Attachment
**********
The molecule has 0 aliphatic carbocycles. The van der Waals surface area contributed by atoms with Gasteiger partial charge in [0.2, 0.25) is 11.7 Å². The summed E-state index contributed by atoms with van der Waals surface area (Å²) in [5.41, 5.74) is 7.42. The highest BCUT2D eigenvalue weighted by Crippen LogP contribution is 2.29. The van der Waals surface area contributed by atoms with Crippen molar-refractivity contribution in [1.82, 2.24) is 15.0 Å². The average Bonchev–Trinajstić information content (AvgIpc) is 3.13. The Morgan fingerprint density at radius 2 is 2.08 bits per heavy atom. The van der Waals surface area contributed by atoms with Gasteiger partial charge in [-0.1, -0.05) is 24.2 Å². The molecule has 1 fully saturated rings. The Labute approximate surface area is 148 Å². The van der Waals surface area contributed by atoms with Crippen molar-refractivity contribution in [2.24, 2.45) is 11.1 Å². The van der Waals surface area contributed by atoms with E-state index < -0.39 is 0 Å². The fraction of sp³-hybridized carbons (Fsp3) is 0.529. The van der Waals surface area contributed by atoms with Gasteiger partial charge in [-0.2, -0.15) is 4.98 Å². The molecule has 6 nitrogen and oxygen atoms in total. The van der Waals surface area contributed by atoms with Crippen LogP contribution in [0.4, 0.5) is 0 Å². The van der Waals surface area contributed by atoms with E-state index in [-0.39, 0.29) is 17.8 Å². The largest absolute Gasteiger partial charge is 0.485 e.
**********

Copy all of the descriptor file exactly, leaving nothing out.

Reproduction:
The molecule has 0 aliphatic carbocycles. The van der Waals surface area contributed by atoms with Gasteiger partial charge in [0.2, 0.25) is 11.7 Å². The summed E-state index contributed by atoms with van der Waals surface area (Å²) in [5.41, 5.74) is 7.42. The highest BCUT2D eigenvalue weighted by Crippen LogP contribution is 2.29. The van der Waals surface area contributed by atoms with Crippen molar-refractivity contribution in [1.82, 2.24) is 15.0 Å². The average Bonchev–Trinajstić information content (AvgIpc) is 3.13. The Morgan fingerprint density at radius 2 is 2.08 bits per heavy atom. The van der Waals surface area contributed by atoms with Gasteiger partial charge in [-0.1, -0.05) is 24.2 Å². The molecule has 1 fully saturated rings. The Labute approximate surface area is 148 Å². The van der Waals surface area contributed by atoms with Crippen molar-refractivity contribution in [2.24, 2.45) is 11.1 Å². The van der Waals surface area contributed by atoms with E-state index < -0.39 is 0 Å². The fraction of sp³-hybridized carbons (Fsp3) is 0.529. The van der Waals surface area contributed by atoms with Gasteiger partial charge in [-0.2, -0.15) is 4.98 Å². The molecule has 6 nitrogen and oxygen atoms in total. The van der Waals surface area contributed by atoms with Crippen LogP contribution in [0.4, 0.5) is 0 Å². The van der Waals surface area contributed by atoms with E-state index in [-0.39, 0.29) is 17.8 Å². The largest absolute Gasteiger partial charge is 0.485 e.